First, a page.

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One of the biggest mistakes that developers make is creating a navigational structure that has poor usability. If people love your content, they want to read more. How do they read more? They first have to use your navigation to get to the other content. Let’s face it, you enjoy having users visiting more pages and they enjoy reading great content.

Sometimes, you might have a massive amount of content and you want easy access to that content. So, creating a big navigation that holds all of these links is a good idea right? WRONG! What about nesting them in menus that the user can hover over? Well, that depends on how many levels you need. If you think you need more than one additional level, I would argue with you all day about why it is a terrible idea. I understand the need to reduce clicks for the user, but you should not create additional work for your user.

Navigation Failures

Hover Navigation

With only one additional level, there is nothing wrong with hover navigation. The user has a big target to get to additional links. Adding another level of navigation places the user on this “path” to find links, which becomes extremely frustrating. If I had a dollar for every time my wrist twitched out of a menu at the third level, well I might be on the beach somewhere.

If you have a good amount of related links, you should consider creating a landing page for that category of links. You can provide much more useful features on an entire page than you can by creating multiple levels in a hover navigation. Yes, it does create an additional click for the user. However, it also gives you a chance to tailor the links for the user. If I am searching for related content, odds are a link is not going to match exactly what I want. I would like to click a category that has organized the next set of links and highlights the best ones. Go to your favorite news website and you will see that none of them try to put all of the content in hover menus.

Usability navigation failure

Moving Navigation

Moving navigation is comprised of those awkward accordion navigations and those navigations that move when you hover over them. The accordion effectively confuses the user because when they click a “link”, they want to go to another page. Instead, the accordion just shows more links. The moving elements are those that when you hover over the link, content shifts around it to give the link focus or show more links. Basically, it is the same negative behavior as the accordion navigation. Stick with the traditional behavior of navigation. People like to point and click, not point follow, follow more, and then click. Remember, users should not have to work to read your content.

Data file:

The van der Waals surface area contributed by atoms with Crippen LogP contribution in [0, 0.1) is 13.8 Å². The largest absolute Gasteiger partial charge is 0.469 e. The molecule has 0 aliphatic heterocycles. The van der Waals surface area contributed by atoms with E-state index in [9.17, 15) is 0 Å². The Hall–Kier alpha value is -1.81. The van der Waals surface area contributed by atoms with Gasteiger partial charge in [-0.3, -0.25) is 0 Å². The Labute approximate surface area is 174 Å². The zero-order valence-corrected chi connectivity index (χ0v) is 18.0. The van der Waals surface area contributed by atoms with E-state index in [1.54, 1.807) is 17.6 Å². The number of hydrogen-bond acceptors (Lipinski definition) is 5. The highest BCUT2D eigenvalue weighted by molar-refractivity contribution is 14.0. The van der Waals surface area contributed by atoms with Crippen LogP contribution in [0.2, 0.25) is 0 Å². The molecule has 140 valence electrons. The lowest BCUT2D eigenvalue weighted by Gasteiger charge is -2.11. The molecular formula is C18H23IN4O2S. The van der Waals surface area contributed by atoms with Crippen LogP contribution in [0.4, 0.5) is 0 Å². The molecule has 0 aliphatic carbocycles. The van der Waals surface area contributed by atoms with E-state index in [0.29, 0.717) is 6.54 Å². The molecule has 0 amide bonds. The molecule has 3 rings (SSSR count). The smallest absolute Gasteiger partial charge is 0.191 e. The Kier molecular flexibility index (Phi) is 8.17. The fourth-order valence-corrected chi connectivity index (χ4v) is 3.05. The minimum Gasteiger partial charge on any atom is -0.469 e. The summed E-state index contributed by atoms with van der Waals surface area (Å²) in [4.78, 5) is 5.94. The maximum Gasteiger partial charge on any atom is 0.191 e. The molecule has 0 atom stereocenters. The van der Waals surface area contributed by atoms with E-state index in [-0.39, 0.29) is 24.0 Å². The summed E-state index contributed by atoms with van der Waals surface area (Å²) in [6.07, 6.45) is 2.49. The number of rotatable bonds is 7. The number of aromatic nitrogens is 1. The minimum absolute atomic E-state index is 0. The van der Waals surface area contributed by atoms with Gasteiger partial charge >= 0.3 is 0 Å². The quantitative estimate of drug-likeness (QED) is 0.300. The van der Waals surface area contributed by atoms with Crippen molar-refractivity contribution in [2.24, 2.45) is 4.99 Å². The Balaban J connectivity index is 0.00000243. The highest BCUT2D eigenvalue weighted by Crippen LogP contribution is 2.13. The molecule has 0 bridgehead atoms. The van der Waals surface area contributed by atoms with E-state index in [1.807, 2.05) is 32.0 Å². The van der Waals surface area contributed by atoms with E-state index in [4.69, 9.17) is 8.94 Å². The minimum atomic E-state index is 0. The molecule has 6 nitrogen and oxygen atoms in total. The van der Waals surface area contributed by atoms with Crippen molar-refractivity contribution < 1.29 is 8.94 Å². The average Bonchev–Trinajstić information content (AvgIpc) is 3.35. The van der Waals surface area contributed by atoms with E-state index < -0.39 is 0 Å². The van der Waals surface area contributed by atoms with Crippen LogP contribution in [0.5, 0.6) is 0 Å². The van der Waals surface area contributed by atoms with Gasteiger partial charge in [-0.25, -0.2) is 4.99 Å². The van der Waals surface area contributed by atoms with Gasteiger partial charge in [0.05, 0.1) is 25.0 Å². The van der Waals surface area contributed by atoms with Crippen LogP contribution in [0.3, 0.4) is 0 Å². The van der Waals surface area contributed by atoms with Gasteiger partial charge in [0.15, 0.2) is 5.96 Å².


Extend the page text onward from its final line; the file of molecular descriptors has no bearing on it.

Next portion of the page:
Hidden Navigation

Possibly the most neglected and the worst impact on your website is hidden navigation. Web developers have this curse of knowledge where they know exactly where everything is and how to use it. Breaking news… the users did not build the website and do not know how to use it. First time users should be so used to your navigation that it would like they have visited your website one hundred times before. Hidden navigation is not simply placing your navigation at the bottom of the website (this is fine for legal and contact information). It also occurs when you have your links surrounded by ads and other random content that makes them appear invisible. Ask a friend or stranger to navigate your website to make sure that it is intuitive and visible.

In my experience, we learn from the mistakes of others more than we learn from the success of others. Sure, you can look at all of the amazing websites with great features, but those features can easily become overwhelming. Also, you might try to implement them, but fail to consider a few small details and end up with the most useless feature on your website. Look at the failures of other websites and develop a mindset and not a checklist of how design your navigation. One of my favorite websites is Web Pages That Suck. Yes, the title is a little cruel, but honestly, those developers deserve it. The link has a list of navigation failures that I think you will find useful by seeing ideas that do not work.

Navigation is as old as the internet. People have become used to a consistent navigation structure. Navigation on top or on the left is very standard. Do not make your users struggle to navigate your website, as a happy user is a more visiting user.

Link/cite this page

If you use any of the content on this page in your own work, please use the code below to cite this page as the source of the content.

  • Stewart, Suzy. "Navigation". After Hours Programming. Accessed on April 24, 2024. https://www.afterhoursprogramming.com/tutorial/usability/navigation/.

  • Stewart, Suzy. "Navigation". After Hours Programming, https://www.afterhoursprogramming.com/tutorial/usability/navigation/. Accessed 24 April, 2024.

  • Stewart, Suzy. Navigation. After Hours Programming. Retrieved from https://www.afterhoursprogramming.com/tutorial/usability/navigation/.

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